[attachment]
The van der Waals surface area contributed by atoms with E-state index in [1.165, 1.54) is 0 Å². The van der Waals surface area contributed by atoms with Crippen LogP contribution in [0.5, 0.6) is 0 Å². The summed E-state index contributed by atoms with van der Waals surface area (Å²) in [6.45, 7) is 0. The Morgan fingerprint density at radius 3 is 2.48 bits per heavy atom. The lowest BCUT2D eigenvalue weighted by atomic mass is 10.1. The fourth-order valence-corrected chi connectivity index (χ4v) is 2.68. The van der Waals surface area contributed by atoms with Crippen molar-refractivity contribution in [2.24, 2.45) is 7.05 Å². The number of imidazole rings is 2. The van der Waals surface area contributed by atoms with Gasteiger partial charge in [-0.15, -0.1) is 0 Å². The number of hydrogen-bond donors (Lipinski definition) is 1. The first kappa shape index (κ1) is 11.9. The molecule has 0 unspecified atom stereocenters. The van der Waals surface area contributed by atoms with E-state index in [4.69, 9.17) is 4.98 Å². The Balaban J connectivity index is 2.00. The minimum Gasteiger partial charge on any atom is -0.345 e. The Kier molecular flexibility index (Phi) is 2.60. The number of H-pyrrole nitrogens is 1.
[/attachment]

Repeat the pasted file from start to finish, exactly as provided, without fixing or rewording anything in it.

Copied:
The van der Waals surface area contributed by atoms with E-state index in [1.165, 1.54) is 0 Å². The van der Waals surface area contributed by atoms with Crippen LogP contribution in [0.5, 0.6) is 0 Å². The summed E-state index contributed by atoms with van der Waals surface area (Å²) in [6.45, 7) is 0. The Morgan fingerprint density at radius 3 is 2.48 bits per heavy atom. The lowest BCUT2D eigenvalue weighted by atomic mass is 10.1. The fourth-order valence-corrected chi connectivity index (χ4v) is 2.68. The van der Waals surface area contributed by atoms with Crippen molar-refractivity contribution in [2.24, 2.45) is 7.05 Å². The number of imidazole rings is 2. The van der Waals surface area contributed by atoms with Gasteiger partial charge in [-0.15, -0.1) is 0 Å². The number of hydrogen-bond donors (Lipinski definition) is 1. The first kappa shape index (κ1) is 11.9. The molecule has 0 unspecified atom stereocenters. The van der Waals surface area contributed by atoms with E-state index in [4.69, 9.17) is 4.98 Å². The Balaban J connectivity index is 2.00. The minimum Gasteiger partial charge on any atom is -0.345 e. The Kier molecular flexibility index (Phi) is 2.60. The number of H-pyrrole nitrogens is 1.